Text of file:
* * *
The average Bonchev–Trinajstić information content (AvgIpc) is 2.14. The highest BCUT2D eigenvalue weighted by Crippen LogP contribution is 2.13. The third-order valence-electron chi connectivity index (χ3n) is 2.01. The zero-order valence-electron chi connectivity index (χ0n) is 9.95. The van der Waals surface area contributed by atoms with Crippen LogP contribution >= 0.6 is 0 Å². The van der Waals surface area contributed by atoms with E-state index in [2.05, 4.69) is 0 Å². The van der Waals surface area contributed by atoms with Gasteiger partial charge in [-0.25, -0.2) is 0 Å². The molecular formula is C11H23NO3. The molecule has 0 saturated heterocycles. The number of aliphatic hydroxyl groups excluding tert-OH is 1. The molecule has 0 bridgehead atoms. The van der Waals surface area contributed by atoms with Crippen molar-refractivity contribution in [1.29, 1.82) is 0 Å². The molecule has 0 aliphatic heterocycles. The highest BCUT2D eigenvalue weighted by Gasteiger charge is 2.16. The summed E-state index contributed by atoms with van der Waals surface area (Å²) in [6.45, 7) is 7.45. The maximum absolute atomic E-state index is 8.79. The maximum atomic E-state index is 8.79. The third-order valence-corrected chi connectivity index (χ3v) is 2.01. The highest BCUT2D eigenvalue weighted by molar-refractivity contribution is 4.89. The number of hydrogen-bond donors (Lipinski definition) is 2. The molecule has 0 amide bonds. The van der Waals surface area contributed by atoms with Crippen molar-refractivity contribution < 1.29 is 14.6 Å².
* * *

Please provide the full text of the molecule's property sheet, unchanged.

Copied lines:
The average Bonchev–Trinajstić information content (AvgIpc) is 2.14. The highest BCUT2D eigenvalue weighted by Crippen LogP contribution is 2.13. The third-order valence-electron chi connectivity index (χ3n) is 2.01. The zero-order valence-electron chi connectivity index (χ0n) is 9.95. The van der Waals surface area contributed by atoms with Crippen LogP contribution >= 0.6 is 0 Å². The van der Waals surface area contributed by atoms with E-state index in [2.05, 4.69) is 0 Å². The van der Waals surface area contributed by atoms with Gasteiger partial charge in [-0.25, -0.2) is 0 Å². The molecular formula is C11H23NO3. The molecule has 0 saturated heterocycles. The number of aliphatic hydroxyl groups excluding tert-OH is 1. The molecule has 0 bridgehead atoms. The van der Waals surface area contributed by atoms with Crippen molar-refractivity contribution in [1.29, 1.82) is 0 Å². The molecule has 0 aliphatic heterocycles. The highest BCUT2D eigenvalue weighted by Gasteiger charge is 2.16. The summed E-state index contributed by atoms with van der Waals surface area (Å²) in [6.45, 7) is 7.45. The maximum absolute atomic E-state index is 8.79. The maximum atomic E-state index is 8.79. The third-order valence-corrected chi connectivity index (χ3v) is 2.01. The highest BCUT2D eigenvalue weighted by molar-refractivity contribution is 4.89. The number of hydrogen-bond donors (Lipinski definition) is 2. The molecule has 0 amide bonds. The van der Waals surface area contributed by atoms with Crippen molar-refractivity contribution < 1.29 is 14.6 Å².